The teacher said, "Sharon! Mark! This is not a singing competition! Try to sing at the same level as the other person!"

What I heard was, "Sharon! Sing way louder than Mark so everyone will know you're the better singer and I made a mistake in giving him half of your singing responsibilities!"

I wore my hair in a ponytail and a pink and white striped dress to that performance. I sang only a little louder than Mark when other people were watching.  Just to customize.

So. Shallow bowl. Put a little water in it. Just eyeball a couple of tablespoons.

Roll the egg around so that some of it gets wet. That will affect how it takes color.

There are several ways to proceed at this point. It's very customizable.

Here's the first. Add a drop of food coloring directly on the egg.

Then add several more in any pattern you feel like. You can use any color you want. I'm going to be wiping off some of this red, so don't worry that I'm teaching you how to make eggs that belong in a Stephen King novel.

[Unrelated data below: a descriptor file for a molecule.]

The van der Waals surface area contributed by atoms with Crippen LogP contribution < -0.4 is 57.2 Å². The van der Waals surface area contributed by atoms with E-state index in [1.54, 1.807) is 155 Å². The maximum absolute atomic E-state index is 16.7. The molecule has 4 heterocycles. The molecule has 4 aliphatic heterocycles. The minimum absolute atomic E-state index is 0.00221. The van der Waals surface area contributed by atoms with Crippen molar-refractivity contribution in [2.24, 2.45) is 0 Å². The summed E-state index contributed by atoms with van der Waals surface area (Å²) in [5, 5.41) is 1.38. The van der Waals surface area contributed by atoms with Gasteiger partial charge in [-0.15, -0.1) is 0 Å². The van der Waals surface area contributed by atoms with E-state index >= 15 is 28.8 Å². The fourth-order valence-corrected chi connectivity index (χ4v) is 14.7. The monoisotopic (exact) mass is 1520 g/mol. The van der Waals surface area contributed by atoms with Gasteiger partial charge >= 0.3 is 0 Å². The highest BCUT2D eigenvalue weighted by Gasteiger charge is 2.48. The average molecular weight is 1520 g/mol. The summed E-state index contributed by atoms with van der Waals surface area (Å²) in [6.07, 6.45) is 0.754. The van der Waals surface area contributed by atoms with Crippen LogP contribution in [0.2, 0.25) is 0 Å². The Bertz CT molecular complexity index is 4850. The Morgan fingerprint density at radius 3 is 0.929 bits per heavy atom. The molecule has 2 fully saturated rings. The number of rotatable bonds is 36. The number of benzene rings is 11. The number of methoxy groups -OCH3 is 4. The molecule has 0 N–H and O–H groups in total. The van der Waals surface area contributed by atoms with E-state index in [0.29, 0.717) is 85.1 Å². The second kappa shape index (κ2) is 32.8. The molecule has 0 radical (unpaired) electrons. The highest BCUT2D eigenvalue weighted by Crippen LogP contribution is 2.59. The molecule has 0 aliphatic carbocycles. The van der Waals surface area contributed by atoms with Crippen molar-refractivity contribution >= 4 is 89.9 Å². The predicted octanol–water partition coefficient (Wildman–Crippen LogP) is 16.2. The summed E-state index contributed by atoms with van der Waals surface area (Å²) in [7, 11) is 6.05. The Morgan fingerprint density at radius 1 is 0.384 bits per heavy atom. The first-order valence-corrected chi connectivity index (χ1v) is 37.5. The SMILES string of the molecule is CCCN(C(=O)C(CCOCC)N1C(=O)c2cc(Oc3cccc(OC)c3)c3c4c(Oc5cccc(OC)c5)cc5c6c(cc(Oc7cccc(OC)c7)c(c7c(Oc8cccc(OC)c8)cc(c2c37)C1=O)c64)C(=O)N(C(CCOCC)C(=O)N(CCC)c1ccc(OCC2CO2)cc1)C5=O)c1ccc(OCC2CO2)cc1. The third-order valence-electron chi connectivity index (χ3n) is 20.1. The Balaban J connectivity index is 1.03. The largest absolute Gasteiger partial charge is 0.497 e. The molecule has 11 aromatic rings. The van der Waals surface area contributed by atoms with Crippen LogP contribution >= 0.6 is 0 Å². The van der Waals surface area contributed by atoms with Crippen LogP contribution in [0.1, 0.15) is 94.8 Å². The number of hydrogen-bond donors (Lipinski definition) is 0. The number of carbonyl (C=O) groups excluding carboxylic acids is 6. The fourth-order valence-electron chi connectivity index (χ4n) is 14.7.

Roll the egg around in the water/food coloring solution that's now in the bottom of your shallow dish.

You could, if you wanted, stick your face through a door and psychotically yell, "Heeeeeeeeeere's Johnny!" to the people on the other side.

Whatever works.

Take the egg out and blot it with a paper towel. It will create a textured look, and you can blot as much or as little as you like.  I blotted this egg until it was a pretty coral color.

Coral is very big for spring.

You heard it here first.

Method #2: Kool-Aid (powdered drink mix). Add a little water to a shallow dish again, and this time sprinkle some powder directly onto the egg.

Roll the egg around in the solution to make a base color. This egg turned out a light pink.

I then picked it up, added a drop of blue food coloring onto my paper towel and rubbed it into the egg. This creates a layered, marbled effect that you can't get with the little dipping kits.

I eventually added a teeny bit of green, too.